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June 9, 2014
  Digital vs. Offset printing: which is right for your project?
 
 

Even just a few years ago, most designers felt the same about digital printing as they did about the concept of “desktop publishing”. But the reality is that digital printing has made huge strides in respect to quality over recent years. And as the options for quality printed materials have grown, so has the confusion.

me: I’ve got some printing quotes for you.
client: “No we are all set- we get cheaper pricing from our guy.”
me: Ok…that’s great. Are they printing digital or offset?”
client: What’s that? I don’t know. What’s the difference?

Offset printing has been around for over a century, and works by transferring ink from a plate to a rubber sheet, which then rolls the ink onto paper. Exact color matching, larger sheet sizes, more paper options, and superior image quality are just a few of the benefits of offset printing.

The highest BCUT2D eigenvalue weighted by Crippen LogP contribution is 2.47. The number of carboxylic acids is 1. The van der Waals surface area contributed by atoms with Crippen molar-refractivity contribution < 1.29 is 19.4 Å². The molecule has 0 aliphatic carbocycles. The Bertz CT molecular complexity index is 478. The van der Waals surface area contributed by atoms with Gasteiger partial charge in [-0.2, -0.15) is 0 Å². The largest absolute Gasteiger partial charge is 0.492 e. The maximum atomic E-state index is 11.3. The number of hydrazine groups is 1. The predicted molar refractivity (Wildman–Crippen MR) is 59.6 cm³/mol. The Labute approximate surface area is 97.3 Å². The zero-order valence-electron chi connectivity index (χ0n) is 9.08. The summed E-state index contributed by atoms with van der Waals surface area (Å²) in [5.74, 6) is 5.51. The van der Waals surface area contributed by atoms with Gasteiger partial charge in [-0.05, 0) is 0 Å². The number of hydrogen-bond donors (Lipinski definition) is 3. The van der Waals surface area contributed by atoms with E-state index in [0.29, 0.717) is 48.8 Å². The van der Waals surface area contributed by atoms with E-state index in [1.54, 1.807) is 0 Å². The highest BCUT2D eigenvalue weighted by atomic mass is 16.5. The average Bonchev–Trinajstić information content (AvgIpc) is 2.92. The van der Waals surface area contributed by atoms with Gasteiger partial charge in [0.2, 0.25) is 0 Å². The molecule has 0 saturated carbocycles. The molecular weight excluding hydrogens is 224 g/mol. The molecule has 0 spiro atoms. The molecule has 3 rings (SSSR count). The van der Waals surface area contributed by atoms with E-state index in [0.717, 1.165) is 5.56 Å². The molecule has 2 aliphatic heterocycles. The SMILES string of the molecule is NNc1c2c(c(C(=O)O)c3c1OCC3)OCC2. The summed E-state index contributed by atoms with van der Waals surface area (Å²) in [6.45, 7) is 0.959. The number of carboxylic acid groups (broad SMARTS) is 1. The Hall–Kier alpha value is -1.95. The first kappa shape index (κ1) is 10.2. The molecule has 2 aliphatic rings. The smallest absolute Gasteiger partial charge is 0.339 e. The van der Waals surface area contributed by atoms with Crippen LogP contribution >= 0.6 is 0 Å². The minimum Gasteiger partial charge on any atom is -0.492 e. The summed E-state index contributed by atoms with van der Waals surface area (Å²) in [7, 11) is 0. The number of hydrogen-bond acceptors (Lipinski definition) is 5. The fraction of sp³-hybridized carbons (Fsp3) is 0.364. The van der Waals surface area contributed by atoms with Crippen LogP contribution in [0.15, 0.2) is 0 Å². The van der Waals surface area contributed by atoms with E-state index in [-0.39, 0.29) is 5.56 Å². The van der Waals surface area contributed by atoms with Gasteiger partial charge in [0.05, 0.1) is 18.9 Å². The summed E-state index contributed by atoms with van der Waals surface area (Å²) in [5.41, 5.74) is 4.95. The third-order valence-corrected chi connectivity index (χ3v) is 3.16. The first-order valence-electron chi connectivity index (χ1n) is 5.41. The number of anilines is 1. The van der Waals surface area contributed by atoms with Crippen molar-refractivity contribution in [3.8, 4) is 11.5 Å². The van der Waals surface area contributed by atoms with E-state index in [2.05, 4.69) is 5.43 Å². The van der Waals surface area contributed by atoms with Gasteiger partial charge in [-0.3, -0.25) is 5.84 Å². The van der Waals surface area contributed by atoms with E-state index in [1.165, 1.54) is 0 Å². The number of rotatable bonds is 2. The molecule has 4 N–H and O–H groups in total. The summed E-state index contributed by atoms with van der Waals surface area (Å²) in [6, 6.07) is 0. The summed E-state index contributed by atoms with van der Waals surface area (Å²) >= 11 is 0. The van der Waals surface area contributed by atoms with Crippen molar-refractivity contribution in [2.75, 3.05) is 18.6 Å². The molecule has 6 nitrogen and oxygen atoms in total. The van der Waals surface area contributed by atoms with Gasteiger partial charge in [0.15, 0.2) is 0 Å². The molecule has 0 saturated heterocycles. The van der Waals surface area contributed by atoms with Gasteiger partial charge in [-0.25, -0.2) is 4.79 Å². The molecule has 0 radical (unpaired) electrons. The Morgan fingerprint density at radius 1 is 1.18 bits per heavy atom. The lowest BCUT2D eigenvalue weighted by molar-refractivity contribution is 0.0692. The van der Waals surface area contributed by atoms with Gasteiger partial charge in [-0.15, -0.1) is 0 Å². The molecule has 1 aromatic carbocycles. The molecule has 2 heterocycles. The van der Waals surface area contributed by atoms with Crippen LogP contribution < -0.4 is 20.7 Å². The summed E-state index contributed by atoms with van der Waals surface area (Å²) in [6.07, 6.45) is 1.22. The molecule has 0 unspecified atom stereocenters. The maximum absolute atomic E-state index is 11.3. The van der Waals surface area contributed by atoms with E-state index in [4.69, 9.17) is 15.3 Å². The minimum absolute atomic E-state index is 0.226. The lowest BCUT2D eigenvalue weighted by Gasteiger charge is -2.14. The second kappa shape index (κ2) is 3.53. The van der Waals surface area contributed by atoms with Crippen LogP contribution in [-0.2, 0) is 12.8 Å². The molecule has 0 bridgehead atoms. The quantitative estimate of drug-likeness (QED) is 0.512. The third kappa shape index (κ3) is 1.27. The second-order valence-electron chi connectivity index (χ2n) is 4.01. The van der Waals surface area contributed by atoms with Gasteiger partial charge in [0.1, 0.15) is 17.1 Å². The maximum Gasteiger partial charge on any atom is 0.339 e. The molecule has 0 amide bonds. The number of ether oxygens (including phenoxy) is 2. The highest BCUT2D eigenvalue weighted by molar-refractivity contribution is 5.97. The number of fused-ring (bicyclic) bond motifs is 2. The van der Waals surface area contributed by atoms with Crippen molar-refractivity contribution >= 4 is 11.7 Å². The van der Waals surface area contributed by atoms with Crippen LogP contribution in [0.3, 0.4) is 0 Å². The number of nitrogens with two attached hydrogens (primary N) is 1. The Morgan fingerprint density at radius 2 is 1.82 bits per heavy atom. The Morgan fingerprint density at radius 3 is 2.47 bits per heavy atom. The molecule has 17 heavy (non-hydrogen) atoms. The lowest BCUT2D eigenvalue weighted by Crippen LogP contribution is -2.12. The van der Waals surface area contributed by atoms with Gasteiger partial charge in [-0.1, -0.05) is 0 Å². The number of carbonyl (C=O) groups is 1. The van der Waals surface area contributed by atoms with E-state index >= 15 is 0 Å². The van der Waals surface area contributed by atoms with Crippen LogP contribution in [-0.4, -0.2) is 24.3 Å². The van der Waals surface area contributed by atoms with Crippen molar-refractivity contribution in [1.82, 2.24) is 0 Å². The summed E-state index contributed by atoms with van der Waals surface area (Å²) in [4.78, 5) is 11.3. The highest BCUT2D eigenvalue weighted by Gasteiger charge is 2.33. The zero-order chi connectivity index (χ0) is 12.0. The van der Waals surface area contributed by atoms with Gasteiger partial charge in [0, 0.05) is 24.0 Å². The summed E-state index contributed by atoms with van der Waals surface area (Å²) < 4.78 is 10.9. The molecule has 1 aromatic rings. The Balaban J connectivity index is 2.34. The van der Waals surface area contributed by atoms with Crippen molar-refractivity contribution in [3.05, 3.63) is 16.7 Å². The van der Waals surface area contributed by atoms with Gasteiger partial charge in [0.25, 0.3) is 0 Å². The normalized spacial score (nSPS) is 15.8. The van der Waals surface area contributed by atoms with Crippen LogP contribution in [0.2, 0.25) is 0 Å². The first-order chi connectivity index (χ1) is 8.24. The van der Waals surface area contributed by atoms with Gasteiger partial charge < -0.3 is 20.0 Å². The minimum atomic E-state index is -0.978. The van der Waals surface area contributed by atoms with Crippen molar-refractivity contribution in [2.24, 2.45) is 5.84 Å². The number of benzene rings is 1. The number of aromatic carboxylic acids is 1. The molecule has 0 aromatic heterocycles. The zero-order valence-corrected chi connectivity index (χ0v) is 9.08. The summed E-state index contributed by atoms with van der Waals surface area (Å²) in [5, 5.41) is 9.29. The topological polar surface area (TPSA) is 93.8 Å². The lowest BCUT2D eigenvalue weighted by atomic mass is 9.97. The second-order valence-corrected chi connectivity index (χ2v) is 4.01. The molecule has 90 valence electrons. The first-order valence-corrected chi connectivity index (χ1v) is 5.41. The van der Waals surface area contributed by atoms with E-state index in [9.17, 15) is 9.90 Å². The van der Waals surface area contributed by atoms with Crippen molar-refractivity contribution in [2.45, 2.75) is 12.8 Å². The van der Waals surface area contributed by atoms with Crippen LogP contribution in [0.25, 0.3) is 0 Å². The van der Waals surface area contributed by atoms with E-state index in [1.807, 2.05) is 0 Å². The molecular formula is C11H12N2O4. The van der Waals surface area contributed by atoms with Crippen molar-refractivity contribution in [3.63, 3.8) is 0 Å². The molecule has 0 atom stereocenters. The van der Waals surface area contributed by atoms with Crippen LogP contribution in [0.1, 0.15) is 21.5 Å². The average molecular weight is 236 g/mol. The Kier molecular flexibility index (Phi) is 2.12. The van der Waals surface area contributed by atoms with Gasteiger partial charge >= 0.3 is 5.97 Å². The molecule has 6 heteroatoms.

Digital printing is when a digital image is sent directly to an inkjet or laser printer that deposits pigment or toner directly onto a wide variety of substrates including paper, canvas, etc. Digital printing is done without a printing plate—saving time and money in many cases.

It takes a trained eye these days to tell the difference between digital and offset, but not all digital printing is the same—there are huge variances in quality. “Some machines produce color output that more closely matches offset printing.” says Gina Deschamps of Deschamps Printing in Salem, MA. “We run HP Indigo Digital presses. In our opinion, the Indigo press looks closest to offset printing.”

Consider Digital Printing if: 

  • you require a quick turnaround time
  • you have low quantity job (1000 or less); ideal for smaller formats (i.e. business cards, datasheets)
  • your content and messaging changes frequently or you are creating something with a short shelf-life